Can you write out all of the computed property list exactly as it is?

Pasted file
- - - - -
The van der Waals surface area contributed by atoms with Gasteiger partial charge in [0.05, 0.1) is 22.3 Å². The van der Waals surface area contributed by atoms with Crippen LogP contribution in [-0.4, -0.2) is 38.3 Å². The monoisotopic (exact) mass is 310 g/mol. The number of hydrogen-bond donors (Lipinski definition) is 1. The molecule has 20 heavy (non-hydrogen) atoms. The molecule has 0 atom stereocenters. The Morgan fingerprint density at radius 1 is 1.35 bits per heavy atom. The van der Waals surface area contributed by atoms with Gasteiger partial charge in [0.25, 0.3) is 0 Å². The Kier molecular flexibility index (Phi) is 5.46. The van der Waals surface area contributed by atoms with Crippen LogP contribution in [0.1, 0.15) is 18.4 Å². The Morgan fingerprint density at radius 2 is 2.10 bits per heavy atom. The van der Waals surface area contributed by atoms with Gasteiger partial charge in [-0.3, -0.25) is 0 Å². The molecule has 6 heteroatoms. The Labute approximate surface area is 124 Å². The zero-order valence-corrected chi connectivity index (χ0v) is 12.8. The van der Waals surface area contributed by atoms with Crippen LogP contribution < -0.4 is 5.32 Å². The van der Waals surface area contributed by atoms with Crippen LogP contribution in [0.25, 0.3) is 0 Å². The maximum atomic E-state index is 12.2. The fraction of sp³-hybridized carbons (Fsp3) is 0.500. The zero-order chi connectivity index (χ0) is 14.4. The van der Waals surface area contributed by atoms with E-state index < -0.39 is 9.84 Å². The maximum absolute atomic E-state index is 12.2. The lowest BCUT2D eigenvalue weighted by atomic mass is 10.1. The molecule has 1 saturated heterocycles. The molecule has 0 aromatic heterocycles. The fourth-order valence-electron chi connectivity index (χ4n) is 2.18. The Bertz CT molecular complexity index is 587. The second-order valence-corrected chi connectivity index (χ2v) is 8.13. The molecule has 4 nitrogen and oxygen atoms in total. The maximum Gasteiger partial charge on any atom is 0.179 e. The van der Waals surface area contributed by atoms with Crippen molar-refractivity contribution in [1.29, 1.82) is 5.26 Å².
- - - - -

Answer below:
The van der Waals surface area contributed by atoms with Gasteiger partial charge in [0.05, 0.1) is 22.3 Å². The van der Waals surface area contributed by atoms with Crippen LogP contribution in [-0.4, -0.2) is 38.3 Å². The monoisotopic (exact) mass is 310 g/mol. The number of hydrogen-bond donors (Lipinski definition) is 1. The molecule has 20 heavy (non-hydrogen) atoms. The molecule has 0 atom stereocenters. The Morgan fingerprint density at radius 1 is 1.35 bits per heavy atom. The van der Waals surface area contributed by atoms with Gasteiger partial charge in [0.25, 0.3) is 0 Å². The Kier molecular flexibility index (Phi) is 5.46. The van der Waals surface area contributed by atoms with Crippen LogP contribution in [0.1, 0.15) is 18.4 Å². The Morgan fingerprint density at radius 2 is 2.10 bits per heavy atom. The van der Waals surface area contributed by atoms with Gasteiger partial charge in [-0.3, -0.25) is 0 Å². The molecule has 6 heteroatoms. The Labute approximate surface area is 124 Å². The zero-order valence-corrected chi connectivity index (χ0v) is 12.8. The van der Waals surface area contributed by atoms with Crippen LogP contribution < -0.4 is 5.32 Å². The van der Waals surface area contributed by atoms with Crippen LogP contribution in [0.25, 0.3) is 0 Å². The maximum atomic E-state index is 12.2. The fraction of sp³-hybridized carbons (Fsp3) is 0.500. The zero-order chi connectivity index (χ0) is 14.4. The van der Waals surface area contributed by atoms with E-state index < -0.39 is 9.84 Å². The maximum absolute atomic E-state index is 12.2. The lowest BCUT2D eigenvalue weighted by atomic mass is 10.1. The molecule has 1 saturated heterocycles. The molecule has 0 aromatic heterocycles. The fourth-order valence-electron chi connectivity index (χ4n) is 2.18. The Bertz CT molecular complexity index is 587. The second-order valence-corrected chi connectivity index (χ2v) is 8.13. The molecule has 4 nitrogen and oxygen atoms in total. The maximum Gasteiger partial charge on any atom is 0.179 e. The van der Waals surface area contributed by atoms with Crippen molar-refractivity contribution in [1.29, 1.82) is 5.26 Å².